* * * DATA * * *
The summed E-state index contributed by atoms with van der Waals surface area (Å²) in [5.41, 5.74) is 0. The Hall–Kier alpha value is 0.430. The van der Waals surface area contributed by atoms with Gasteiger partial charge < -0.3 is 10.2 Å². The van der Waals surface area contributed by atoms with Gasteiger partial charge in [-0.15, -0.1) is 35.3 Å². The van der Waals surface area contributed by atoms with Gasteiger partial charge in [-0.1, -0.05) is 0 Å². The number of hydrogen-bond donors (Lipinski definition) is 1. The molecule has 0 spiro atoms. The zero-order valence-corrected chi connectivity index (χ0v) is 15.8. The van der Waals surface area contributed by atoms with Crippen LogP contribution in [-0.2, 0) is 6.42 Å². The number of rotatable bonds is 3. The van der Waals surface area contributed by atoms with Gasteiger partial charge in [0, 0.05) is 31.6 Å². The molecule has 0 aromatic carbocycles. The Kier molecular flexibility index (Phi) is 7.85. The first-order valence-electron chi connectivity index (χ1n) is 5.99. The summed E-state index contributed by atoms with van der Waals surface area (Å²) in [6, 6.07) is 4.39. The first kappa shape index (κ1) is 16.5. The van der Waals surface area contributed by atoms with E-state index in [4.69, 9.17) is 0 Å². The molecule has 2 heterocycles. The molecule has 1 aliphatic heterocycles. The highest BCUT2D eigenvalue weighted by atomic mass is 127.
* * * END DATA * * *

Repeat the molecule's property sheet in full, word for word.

The summed E-state index contributed by atoms with van der Waals surface area (Å²) in [5.41, 5.74) is 0. The Hall–Kier alpha value is 0.430. The van der Waals surface area contributed by atoms with Gasteiger partial charge < -0.3 is 10.2 Å². The van der Waals surface area contributed by atoms with Gasteiger partial charge in [-0.15, -0.1) is 35.3 Å². The van der Waals surface area contributed by atoms with Gasteiger partial charge in [-0.1, -0.05) is 0 Å². The number of hydrogen-bond donors (Lipinski definition) is 1. The molecule has 0 spiro atoms. The zero-order valence-corrected chi connectivity index (χ0v) is 15.8. The van der Waals surface area contributed by atoms with Crippen LogP contribution in [-0.2, 0) is 6.42 Å². The number of rotatable bonds is 3. The van der Waals surface area contributed by atoms with Gasteiger partial charge in [0, 0.05) is 31.6 Å². The molecule has 0 aromatic carbocycles. The Kier molecular flexibility index (Phi) is 7.85. The first-order valence-electron chi connectivity index (χ1n) is 5.99. The summed E-state index contributed by atoms with van der Waals surface area (Å²) in [6, 6.07) is 4.39. The first kappa shape index (κ1) is 16.5. The van der Waals surface area contributed by atoms with E-state index in [4.69, 9.17) is 0 Å². The molecule has 2 heterocycles. The molecule has 1 aliphatic heterocycles. The highest BCUT2D eigenvalue weighted by atomic mass is 127.